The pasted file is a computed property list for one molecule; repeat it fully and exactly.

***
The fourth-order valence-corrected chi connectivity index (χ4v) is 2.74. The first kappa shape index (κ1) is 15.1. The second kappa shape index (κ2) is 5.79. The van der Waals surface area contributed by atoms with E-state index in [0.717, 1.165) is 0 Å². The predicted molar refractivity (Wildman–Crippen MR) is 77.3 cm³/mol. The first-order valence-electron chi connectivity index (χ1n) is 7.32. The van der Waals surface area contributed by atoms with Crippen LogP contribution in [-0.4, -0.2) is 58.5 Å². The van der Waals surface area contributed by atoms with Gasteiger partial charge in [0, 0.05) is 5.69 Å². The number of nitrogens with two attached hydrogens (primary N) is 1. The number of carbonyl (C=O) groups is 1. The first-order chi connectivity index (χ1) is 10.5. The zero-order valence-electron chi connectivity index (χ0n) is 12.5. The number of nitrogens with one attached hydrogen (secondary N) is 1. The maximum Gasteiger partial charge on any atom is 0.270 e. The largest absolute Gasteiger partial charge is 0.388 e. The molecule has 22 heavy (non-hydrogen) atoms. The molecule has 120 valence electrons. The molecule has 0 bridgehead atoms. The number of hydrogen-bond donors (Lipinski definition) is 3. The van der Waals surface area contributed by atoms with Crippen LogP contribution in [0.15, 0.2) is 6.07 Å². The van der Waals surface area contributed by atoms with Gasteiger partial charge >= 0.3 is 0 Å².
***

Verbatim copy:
The fourth-order valence-corrected chi connectivity index (χ4v) is 2.74. The first kappa shape index (κ1) is 15.1. The second kappa shape index (κ2) is 5.79. The van der Waals surface area contributed by atoms with E-state index in [0.717, 1.165) is 0 Å². The predicted molar refractivity (Wildman–Crippen MR) is 77.3 cm³/mol. The first-order valence-electron chi connectivity index (χ1n) is 7.32. The van der Waals surface area contributed by atoms with Crippen LogP contribution in [-0.4, -0.2) is 58.5 Å². The van der Waals surface area contributed by atoms with Gasteiger partial charge in [0, 0.05) is 5.69 Å². The number of nitrogens with two attached hydrogens (primary N) is 1. The number of carbonyl (C=O) groups is 1. The first-order chi connectivity index (χ1) is 10.5. The zero-order valence-electron chi connectivity index (χ0n) is 12.5. The number of nitrogens with one attached hydrogen (secondary N) is 1. The maximum Gasteiger partial charge on any atom is 0.270 e. The largest absolute Gasteiger partial charge is 0.388 e. The molecule has 22 heavy (non-hydrogen) atoms. The molecule has 120 valence electrons. The molecule has 0 bridgehead atoms. The number of hydrogen-bond donors (Lipinski definition) is 3. The van der Waals surface area contributed by atoms with Crippen LogP contribution in [0.15, 0.2) is 6.07 Å². The van der Waals surface area contributed by atoms with Gasteiger partial charge >= 0.3 is 0 Å².